Prune back the winter damaged leaves and branches allowing for more sunlight and air circulation for the new growth to thrive.  I have seen quite a bit of “Sunburn” damage this year, especially to Rhododendrons, which may have gotten too much sun from the reflective snow cover this past winter. But by now you should see new buds and new growth on the plants, which is a sign that they will bounce back. The exception is of course plants in deep shade, which may need another week or two to show signs of life; and our garden teenagers who “sleep until noon” meaning they may not leaf out until late May (Clethra, Itea and Hostas to name a few).
Be careful to dump out rainwater collecting in accidental places, remember that mosquitoes can develop in standing water that remains for more than 3 days.
Remove stakes, tree wraps and guy wires from trees planted last fall.  They can pose long-term problems for trees if left on too long.
To help in your selection of a new or replacement tree, visit the Arnold Arboretum or Mt. Auburn Cemetery.  Both locations accurately label their plant material and seeing trees, as mature specimens and seeing them ‘off-season’ will help you make an informed decision.
Thank you to everyone who has sent in ‘Questions for Cory’, keep those great questions coming.  I will try my best to answer those questions here.

Q. Last week I removed the winter mulch from my perennial garden as things were slowly starting to grow. And this week it is full of weeds! What happened?
A. Suddenly spring! In the past 2 weeks our Growing-Degree-Days (GDD – which is the internal clock for many plants) has doubled and triggered a lot of activity in the plant world, seemingly all at once. Unfortunately, this includes weeds. If you can’t get to weeding all areas your garden this week, then I recommend focusing on those which are flowering right now such as Dandelions, creeping Veronica, Chickweed and Garlic-Mustard a biennial plant and prolific seeder. Otherwise, those weed flowers will turn into weed seeds and those weeds will spread. And remember the old garden adage – “One year of weed, equals seven of seed.” Guess I’d better finish this up and get to weeding myself!

Monday, May 2, 2011


Volcano mulching is the nic-name for the VERY BAD practice of installing mulch literally up the trunks of trees thereby creating what looks like a “Volcano” of mulch from which the tree trunk is erupting. (see below for a partial list of reasons WHY this is BAD).
An example of "Volcano Mulching" - a VERY BAD practice.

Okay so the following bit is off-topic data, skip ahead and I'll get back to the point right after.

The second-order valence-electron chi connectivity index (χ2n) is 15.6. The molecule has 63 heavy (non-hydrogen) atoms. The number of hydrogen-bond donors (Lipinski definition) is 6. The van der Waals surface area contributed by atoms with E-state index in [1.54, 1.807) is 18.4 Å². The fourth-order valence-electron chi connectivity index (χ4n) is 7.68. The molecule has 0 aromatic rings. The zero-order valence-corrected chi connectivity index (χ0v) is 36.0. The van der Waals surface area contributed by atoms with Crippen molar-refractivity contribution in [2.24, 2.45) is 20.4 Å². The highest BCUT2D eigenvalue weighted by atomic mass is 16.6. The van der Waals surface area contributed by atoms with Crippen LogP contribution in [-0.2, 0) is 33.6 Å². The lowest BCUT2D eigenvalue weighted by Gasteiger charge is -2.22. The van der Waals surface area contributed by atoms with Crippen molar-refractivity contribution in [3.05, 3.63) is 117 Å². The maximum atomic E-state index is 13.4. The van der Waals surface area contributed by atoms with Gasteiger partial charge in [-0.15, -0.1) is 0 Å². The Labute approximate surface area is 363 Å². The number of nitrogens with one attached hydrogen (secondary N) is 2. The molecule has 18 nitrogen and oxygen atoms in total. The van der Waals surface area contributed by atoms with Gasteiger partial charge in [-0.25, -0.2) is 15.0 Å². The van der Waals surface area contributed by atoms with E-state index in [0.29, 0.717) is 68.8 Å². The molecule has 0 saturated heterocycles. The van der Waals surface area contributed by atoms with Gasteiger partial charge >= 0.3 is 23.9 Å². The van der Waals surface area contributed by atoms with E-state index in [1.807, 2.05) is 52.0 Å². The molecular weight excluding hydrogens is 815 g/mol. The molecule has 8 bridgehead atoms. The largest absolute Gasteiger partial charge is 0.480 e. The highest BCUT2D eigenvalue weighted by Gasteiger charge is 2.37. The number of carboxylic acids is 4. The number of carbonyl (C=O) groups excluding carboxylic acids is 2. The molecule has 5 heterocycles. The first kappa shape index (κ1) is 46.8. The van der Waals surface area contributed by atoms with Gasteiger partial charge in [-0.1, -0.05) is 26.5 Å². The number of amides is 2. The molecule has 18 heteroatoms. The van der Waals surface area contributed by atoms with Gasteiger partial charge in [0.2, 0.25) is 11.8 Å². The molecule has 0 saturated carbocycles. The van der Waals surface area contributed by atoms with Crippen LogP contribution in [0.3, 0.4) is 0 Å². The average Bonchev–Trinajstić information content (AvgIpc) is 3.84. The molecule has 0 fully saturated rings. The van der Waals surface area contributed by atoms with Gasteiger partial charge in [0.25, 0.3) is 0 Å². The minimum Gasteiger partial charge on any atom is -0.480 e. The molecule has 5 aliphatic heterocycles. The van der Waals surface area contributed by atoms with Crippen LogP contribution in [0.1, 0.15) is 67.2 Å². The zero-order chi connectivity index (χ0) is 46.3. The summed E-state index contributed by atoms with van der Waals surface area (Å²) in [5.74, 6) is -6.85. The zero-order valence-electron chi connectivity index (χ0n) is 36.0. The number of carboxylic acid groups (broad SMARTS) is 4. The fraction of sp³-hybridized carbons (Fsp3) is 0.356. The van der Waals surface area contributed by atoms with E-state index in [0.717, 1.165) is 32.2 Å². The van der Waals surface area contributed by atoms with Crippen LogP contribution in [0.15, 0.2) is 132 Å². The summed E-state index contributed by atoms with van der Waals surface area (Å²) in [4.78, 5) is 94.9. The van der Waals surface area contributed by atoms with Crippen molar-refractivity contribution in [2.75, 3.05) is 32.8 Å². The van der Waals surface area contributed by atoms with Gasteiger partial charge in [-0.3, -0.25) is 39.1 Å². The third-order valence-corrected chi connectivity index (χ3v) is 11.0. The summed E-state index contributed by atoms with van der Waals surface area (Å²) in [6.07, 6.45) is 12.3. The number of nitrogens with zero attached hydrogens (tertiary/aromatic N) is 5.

There are many reasons why "Volcano Mulching" is detrimental to the long term health of the tree, here are a few:
  1. Trunk Rot - Bark tissue is different from root tissue and not "designed" to be continually moist or submerged. Covering the trunk with mulch will keep the bark moist and eventually the bark will decay, this will further lead to insects and disease feeding on the decayed tissue and eventually the tree (or shrub) will die.
  2. Suffocate/ Girdle the tree – Tree roots collect oxygen for the tree, the surface roots are now smothered by too much mulch so the distressed tree will send out little capillary roots into the mulch. Unfortunately these little roots are now above the soil line and subject to summer heat and winter frost damage and if they manage to survive these afflictions the roots grow larger encircling the thee trunk and eventually girdling or choking itself.
  3. Thirsty Tree - In the image above the slope is pushing water away from the tree before it has a chance to absorb into the ground. And the mulch is so thick, it is highly unlikely that rainwater could penetrate that mound and reach the tree roots where the water is needed.
  4. Home for pests – Mice, voles, insects etc. now have a comfortable home right next to your tree trunk and they can feast away undetected. Poor tree!

 Did I mention that this is a BAD practice?
Proper application of mulch can be helpful, especially when establishing new plants:
Keep Soil Cooler in heat of summer
Reduce water evaporation
Reduce soil erosion from wind (and water runoff)
Proper application of mulch should not submerge the tree flange let alone cover the bark. And it should not be deeper than 2" to 4" (at the most!).

Tuesday, April 26, 2011

Spring is Really, Really Here!

The birds are singing, the bulbs are blooming, kids are riding their bikes and my mailbox is full of glossy plant catalogues, it must be spring. If your green thumb is itching, here are some tips to get your garden underway:
Narcissus poeticus and Hyacinthoides "White City"
Start your own vegetable garden with spinach, lettuce, carrots and radish seeds. If you have not grown vegetables before, consider growing your vegetables in containers, which can be more easily monitored and work your way up to an in-ground plot.
Remove old mulch from your perennial beds, as weed seeds are likely to be hding in there. And gently cut back any remaining perennial husks, the snow cover should have acted as a wonderful insulation for most perennials. But there are some late arrivals, like Crocosmia don’t give up yet if you see some bare spots. They may just be sleeping in.
Dedham Civic Pride has started planting annuals in the pots around Dedham, and they look lovely. But keep in mind that it is still early for most annuals other than Pansies. And keep in mind that Saturday, April 30 is Dedham Civic Pride “Clean Up Day” check their website for more details
The best way to keep weeds out of your lawn is to keep your lawn grass healthy. Tune up your mower (sharpen the blades so they don’t tear the grass), rake, lime and fertilize. And if you are looking for an organic way to green your lawn and protect its roots from disease causing fungi I have seen excellent results with Actino-Iron.
Apply pre-emergent crabgrass killers to your existing lawn now.  This stops the annual weed seeds from germinating (starting to grow).  The grass we want in our lawns is a perennial (comes back every year) and the existing lawn grass won’t be affected by the pre-emergent.
Prune the dead areas of your rose canes, start by cutting back to a live bud on the green area (live cane) Apply 10-10-10 fertilizer.
Consider increasing your shrub border and reducing lawn area.  A well-designed shrub border can provide 4-season interest with less maintenance and less water us than a typical lawn.